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The Theme of Structure and Function in Eukaryotes

As humans, we inherit nuclear DNA from mom and pop. Only mama can give us her mitochondria and mitochondrial DNA.

You can thank your mama for your mitochondria. Or not. The circular DNA reminiscent of bacterial DNA resides within the matrix of each one.

What you should also know about mitochondria is that they are the agents behind The Mother's Curse.

(Cue scary music and Edward Scissorhand-Zombies.)

How can an innocent little structure, necessary to break down the delicious chocolate chip cookies from your loving mother, also give you the goose bumps when paired with a screechy organ tune?

Each mitochondrion contains its own DNA from its pre-endosymbiotic days. That DNA helps the mitochondria perform all its important cellular respiration functions by coding for proteins specific for that process. It also turns out that the mitochondrial DNA also plays a major role in male aging and fertility, with little to no consequence in females. Scientists have found that certain mitochondrial mutations are associated with a shorter life span in males or decreased ability to reproduce in flies, yet the same exact mutations in females don't have the same effects. This may explain why males have shorter lifespans than females.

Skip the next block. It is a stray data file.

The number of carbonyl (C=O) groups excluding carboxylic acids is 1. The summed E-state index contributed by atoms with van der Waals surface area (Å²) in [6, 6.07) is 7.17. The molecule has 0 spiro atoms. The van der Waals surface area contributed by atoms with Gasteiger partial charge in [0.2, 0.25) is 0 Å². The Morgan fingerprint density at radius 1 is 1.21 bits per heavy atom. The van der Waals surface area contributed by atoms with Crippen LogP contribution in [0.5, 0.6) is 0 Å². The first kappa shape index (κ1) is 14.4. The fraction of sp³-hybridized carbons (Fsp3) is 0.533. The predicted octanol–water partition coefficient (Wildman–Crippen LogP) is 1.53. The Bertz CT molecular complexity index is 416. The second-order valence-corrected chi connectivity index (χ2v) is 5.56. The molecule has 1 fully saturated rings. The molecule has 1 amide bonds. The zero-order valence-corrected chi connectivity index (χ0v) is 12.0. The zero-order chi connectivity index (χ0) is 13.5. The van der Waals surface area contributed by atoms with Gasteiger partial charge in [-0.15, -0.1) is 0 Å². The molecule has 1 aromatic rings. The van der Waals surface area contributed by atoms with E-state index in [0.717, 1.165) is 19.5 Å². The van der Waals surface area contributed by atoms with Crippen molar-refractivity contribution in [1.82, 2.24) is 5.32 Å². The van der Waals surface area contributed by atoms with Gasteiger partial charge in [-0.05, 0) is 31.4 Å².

That means that if the mitochondrial DNA from your mom contains "bad" mutations, they'll likely only affect you if you're male. Hence, the Mother's Curse really only applies to half of us. The male half. Aw, but don't worry guys. Mom didn't do it on purpose.

It's also likely that these little structures are therefore behind the shorter life expectancy of males. Scientists don't exactly know how, but learning more about the mitochondrial genome, and the importance of each of its genes, will help us figure all this out. It won't stop moms all over the world from passing them down to their children anymore than it would stop yours from trying to feed you Brussels sprouts when you were three, but knowledge is power and Brussels sprouts aren't really all that bad.

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